Interviewing witnesses to ghostly sightings at an office building in southern Ohio this week I was reminded our eyes do not dictate what we see—not at all. Our brains process the input from the squishy round eyeball that seems to have the consistency of a peeled, hard-boiled egg. Each of the employees saw their own unique apparitions even though they were looking into the same physical space. If we all saw the same world, what a bland world it would be.
One saw a black figure streak past, no defined shapes and felt a blast of cold air as if an air conditioner was blowing directly on him. A few others watched shadows of children chasing each other in what looked like a game of tag. Another saw nothing, but heard a chorus of women chanting a prayer.
These witnesses had seen and heard various “unexplainable,” incidents over their twenty-six years working in the building, but one worker who looked into a mirror and saw a figure pass behind her, saw and heard substantially less from the spirit world than did the others. She said this was because she ignored them—just observed and let the situation unfold without focusing her energy on it.
I can relate to her approach because I once had a volatile spirit in my house and the more people who stopped by to experience the haunting, the more energy and interest the people present generated, the more the entity sprayed water inside of my house. My sister and I saw the water form from the air before it sprayed across the room; some present didn’t. My son and my nephew saw dark silhouettes when no one else did. I can’t explain this discrepancy in sight scientifically, other than I know our brain processes the image of light our retinas reflect.
Many a summer day as a girl, I’d lay on the ground, watching the countless faces and shapes in the clouds pass overhead. If a friend happened to be with me, we’d share our visions with each other and try to allow our minds to form the same image that the other was seeing. Sometimes we were able to and sometimes not. At that time, I didn’t conceive that I was practicing for future real-life lessons in perception.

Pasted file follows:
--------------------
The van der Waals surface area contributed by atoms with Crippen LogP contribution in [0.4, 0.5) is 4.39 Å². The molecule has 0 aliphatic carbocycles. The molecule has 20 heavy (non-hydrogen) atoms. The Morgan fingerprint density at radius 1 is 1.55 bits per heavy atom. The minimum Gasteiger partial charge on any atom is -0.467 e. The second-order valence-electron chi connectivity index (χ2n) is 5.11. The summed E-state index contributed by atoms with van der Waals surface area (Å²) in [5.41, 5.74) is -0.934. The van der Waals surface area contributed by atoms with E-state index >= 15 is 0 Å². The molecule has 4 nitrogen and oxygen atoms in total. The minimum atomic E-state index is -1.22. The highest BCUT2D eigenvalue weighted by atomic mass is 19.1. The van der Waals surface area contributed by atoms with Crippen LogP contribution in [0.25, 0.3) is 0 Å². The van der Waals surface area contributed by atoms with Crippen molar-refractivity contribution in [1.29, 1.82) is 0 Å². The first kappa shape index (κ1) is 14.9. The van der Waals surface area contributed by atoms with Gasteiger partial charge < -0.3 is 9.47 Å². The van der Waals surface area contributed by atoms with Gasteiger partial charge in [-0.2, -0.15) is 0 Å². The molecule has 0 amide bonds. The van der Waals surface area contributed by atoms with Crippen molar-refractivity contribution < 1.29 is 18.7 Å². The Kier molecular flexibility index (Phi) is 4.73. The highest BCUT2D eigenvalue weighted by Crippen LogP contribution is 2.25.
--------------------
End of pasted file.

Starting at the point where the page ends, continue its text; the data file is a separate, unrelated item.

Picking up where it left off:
I’d just be so dizzy from watching them, I’d narrowly miss the bees grazing near my bare feet as I stumbled towards the familiar sound of Grandma yelling, “Dinner’s ready!” All I knew was that I enjoyed creating the shapes in my mind and seeing things other people didn’t. I intrinsically knew there was a world I couldn’t see and I wanted desperately to see it.
Since then I haven’t had to conjure up images. They are effortlessly just there—the swirls of lights filling the sky when no sun is shining—the lights that flash around individuals as if an old-fashioned camera has just been snapped—the soft whisper in my ear of heavenly inspiration from angels I can’t see … yet.
I’m grateful for the guidance I receive every day even though I can’t see the Guides. I’m grateful for the individuals who, like me, are willing to share their experiences. By sharing our individual experiences, we learn and illuminate our trajectory toward a higher consciousness. We see possibilities that weren’t visible in the dark cellar in which we took shelter, afraid of what we might see.
Even if you are near-sighted, your eyeball shaped like an oblong egg, you can, if you’re open to it, see so much more than 20/20. You can shape the unexpected, unrecognizable items in your view into a vivid path that inspires you to explore this illusory, mysterious world.
Maybe we are all like Humpty Dumpty and can piece ourselves back together. Wouldn’t it be glorious to be able to see the Divine creator inside ourselves that’s waiting to orchestrate a magical healing? Do you see it? Do you see what I see?
Michele Zirkle Marcum is a native of Meigs County, author of “Rain No Evil” and host of Life Speaks on AIR radio. Access more at soundcloud.com\lifespeaks.